St Mary’s, Mappleton

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The History of St Mary’s

The history of this Church is unusually obscure. The village itself, though not the Church, is recorded in the Domesday Book 1089.  This fact, and the dedication to St. Mary, suggest a Post-Conquest foundation for the original building.

The Church is first mentioned in records in the reign of Edward 1. It was then made a Rectory, to  be held invariably by the Vicar of Ashbourne.  This was a way of compensating the latter, as his tithes from Ashbourne had been allotted to the Dean and Chapter of Lincoln.  He was instead entitled to the greater tithes from the small parish of Map(p)leton.

We hear nothing more until 1547.  A survey in the reign of Edward V1 showed Mappleton to possess 13 bells – a very large number, presumably handbells – and property worth £5.14s.4d.

By the time of the Commonwealth, in 1650, the Parliamentary Commissioners declared that Map(p)leton Church was “fit to be disused”, but it appears to have been some 100 years before that decaying structure was replaced with the present edifice.  To date the 18th century building with any precision is very difficult in the absence of definite records.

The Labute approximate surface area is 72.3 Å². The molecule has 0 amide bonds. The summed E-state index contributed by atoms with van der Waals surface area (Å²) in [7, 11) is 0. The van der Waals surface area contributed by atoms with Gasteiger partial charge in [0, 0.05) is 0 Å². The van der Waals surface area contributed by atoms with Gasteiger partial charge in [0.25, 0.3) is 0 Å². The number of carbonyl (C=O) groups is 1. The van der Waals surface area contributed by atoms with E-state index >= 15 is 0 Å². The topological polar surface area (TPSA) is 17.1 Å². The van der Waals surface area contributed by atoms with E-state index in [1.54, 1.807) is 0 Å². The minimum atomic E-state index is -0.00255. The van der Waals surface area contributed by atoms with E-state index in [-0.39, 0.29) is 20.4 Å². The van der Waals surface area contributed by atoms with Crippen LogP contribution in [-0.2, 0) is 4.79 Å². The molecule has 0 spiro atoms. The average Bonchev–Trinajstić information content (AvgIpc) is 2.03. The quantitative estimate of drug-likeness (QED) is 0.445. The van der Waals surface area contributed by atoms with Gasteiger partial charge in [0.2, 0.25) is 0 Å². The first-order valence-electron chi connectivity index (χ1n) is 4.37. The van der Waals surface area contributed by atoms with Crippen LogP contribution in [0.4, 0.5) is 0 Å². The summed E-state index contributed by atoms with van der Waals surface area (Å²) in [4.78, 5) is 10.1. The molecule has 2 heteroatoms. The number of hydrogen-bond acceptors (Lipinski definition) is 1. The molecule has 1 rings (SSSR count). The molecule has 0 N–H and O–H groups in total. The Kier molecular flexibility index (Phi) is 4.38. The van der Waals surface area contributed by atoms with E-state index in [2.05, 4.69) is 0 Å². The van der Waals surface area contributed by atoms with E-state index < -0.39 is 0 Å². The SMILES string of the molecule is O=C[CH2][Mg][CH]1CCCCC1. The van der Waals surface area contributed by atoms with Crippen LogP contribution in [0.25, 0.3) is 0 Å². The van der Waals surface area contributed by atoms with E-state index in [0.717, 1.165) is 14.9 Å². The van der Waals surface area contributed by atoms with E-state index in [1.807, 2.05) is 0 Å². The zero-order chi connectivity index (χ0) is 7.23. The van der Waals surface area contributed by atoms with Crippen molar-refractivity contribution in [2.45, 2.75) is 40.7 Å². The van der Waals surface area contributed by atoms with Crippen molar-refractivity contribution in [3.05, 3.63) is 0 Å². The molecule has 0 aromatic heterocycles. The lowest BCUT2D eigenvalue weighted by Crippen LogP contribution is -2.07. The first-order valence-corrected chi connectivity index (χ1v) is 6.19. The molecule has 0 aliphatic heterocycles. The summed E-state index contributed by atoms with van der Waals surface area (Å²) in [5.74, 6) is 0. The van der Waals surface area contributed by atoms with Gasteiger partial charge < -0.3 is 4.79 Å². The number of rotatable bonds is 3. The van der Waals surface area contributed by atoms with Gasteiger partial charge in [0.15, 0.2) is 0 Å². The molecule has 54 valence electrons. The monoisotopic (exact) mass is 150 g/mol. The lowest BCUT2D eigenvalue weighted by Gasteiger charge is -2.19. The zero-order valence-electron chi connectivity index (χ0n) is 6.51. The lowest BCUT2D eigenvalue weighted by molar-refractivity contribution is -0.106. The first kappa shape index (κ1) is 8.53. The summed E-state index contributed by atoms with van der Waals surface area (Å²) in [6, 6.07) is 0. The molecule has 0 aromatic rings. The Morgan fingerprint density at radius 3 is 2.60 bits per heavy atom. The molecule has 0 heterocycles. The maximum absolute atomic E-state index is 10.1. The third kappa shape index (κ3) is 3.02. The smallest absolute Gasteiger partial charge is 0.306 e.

Some evidence for the early 1700s comes from a Terrier of 1887, which says the new Church was built in 1710.  This is supported by the date of 1717 on the Communion Table.

A date nearer 1750 is suggested by the Nottinghamshire Archives, which say the Church was ruinous in 1718.  The Communion plate and an oak box, the gifts of Thomas Austin, are dated 1752.  J. Cox, in Churches of Derbyshire, comes down in favour of the later date.  The architect, Gibbs, who also designed the nave of Derby Cathedral, was a pupil of Sir Christopher Wren.

Of the present furnishings, the pulpit came from Ashbourne in 1906.  The east window was a memorial installed in the 1920s.  The organ was a gift in 1976.

In 1974, Map(p)leton was brought into a United Benefice with Ashbourne and the title of Rector disappeared.